Seems like even when there's not a race issue there is a race issue in this country. Even when one of the best-known (once loved and now hated) athletes in the world responds to a question about the small role race might have played/continues to play in the backlash about his departure from one city and entrance into another.
And yet, LeBron James' offseason has not been about race as much as it's been about the fact that he has not yet transcended race. As large as he's become (or been made, depending on who you ask), LeBron has not reached the Jordan/Oprah/Michael Jackson/Tiger Woods/Barack Obama (pre-Presidency) level of identification in which people do not think about his color, race or ethnicity when identifying with him.
Yet someone has to say what LeBron couldn't.
When speaking to CNN last week about the role race has played in the overall reaction (nothing else) to his post-Cavaliers life, LeBron did nothing more than acknowledge the undercurrent to how he went from love to hate in the eyes of the public faster than any athlete in recent history who didn't break a law or a marriage vow.
Does at least some of the behavior of fans (turned non-fans) have anything to do with the fact that James is not white? Probably. Does part of the admiration he received in becoming one of the most beloved athletes of this generation have something to do with the fact that he's black? Probably.
In almost every black person's life -- and most will tell you this -- there comes a time when we are reminded of who we are; more importantly, when we're reminded of the color of our skin. It's our gut check. LeBron James was just reminded. The extreme nature of how many people responded to his "decision" and the way he handled it was his personal and professional gut check.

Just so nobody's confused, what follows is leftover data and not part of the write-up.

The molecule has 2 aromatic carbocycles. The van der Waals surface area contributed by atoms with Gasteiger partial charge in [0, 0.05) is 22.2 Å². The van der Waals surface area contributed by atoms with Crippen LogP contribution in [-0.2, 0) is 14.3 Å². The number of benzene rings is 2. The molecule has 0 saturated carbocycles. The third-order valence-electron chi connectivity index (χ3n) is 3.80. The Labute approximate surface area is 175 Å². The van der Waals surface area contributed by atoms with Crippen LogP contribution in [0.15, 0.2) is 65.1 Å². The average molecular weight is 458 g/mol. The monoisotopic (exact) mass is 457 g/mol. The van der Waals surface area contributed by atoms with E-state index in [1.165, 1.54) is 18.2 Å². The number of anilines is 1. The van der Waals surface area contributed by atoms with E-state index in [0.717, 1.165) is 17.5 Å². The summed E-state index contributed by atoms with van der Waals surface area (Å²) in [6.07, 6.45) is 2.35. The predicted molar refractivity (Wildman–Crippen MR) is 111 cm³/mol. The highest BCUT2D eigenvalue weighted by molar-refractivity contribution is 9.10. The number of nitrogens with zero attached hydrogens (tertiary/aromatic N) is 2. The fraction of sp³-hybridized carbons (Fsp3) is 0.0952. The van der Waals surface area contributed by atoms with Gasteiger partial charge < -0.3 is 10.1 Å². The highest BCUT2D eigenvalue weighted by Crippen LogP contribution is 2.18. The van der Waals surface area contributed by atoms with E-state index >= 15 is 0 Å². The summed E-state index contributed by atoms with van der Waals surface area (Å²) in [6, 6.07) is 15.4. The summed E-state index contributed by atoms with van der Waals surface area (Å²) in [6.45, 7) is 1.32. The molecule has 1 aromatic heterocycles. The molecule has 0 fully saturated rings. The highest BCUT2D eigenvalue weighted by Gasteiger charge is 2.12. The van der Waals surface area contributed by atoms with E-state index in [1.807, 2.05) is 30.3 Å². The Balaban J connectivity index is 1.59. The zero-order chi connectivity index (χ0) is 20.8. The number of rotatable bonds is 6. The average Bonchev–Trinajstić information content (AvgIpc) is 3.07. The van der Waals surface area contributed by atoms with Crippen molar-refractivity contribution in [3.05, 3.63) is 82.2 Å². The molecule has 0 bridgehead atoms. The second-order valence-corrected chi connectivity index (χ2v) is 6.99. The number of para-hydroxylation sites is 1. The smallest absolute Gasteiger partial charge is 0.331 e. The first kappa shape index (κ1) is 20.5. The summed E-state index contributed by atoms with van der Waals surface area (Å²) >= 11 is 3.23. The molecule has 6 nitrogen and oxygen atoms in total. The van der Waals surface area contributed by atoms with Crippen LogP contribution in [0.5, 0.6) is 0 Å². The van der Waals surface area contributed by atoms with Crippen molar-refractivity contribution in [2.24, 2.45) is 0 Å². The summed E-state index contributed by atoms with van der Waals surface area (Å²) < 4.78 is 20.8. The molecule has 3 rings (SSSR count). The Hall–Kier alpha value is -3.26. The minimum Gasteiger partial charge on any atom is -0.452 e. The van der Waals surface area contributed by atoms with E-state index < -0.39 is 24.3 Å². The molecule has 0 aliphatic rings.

The problem many people seem to have with that, in LeBron's mind, is not that he was reminded he is African-American, but that he had the audacity to acknowledge it.
Did race play a role in the different treatments Notre Dame gave Charlie Weis and Ty Willingham? Does race play a role in why Eminem has sold more records and is more popular than Jay-Z? Did race have anything to do with the response to the people and areas affected by Hurricane Katrina? We could go on forever. Trust me, the list is long. And every answer to each situation is the same: Yes and no. It all depends on who's being asked and who is answering.
This time, LeBron answered.
The best recent close-to-fair comparison that can be used to prove that race probably is a factor in all of this? Brett Favre. Favre has moved from team to team and kept the public in the dark about his status much more often and just as dramatically and significantly as LeBron did this one time. Will he go back to the Packers? Will he go back to the Jets? Will he stay retired? Will he return to the Vikings? Yet Favre, it seems, has never generated the level of contempt from the public or the media that James seems to be catching right now.
Even using the Q Score as a barometer, Favre never took a hit equal or close to LeBron's. In 2008, Q Score executive VP Henry Schafer made this comment in a Gannett Wisconsin Media story when Favre's Q Identification was above Michael Jordan's and Tiger Woods': "[Favre's] always been in our top 10 among sports personalities [in recent years], but he's never been at the level he is at now."
Then in 2010, after Favre spent a number of years stringing organizations (and the public) along about retirement before either going to another team or re-signing -- earning the reputation as sport's premier prima donna -- Schafer still maintained in a Palm Beach Post story that "[Favre] has a way about him that is appealing for America. Whether it's his down-home personality, his grittiness, his longevity, he's certainly a winning quarterback -- that all seems to work in his favor."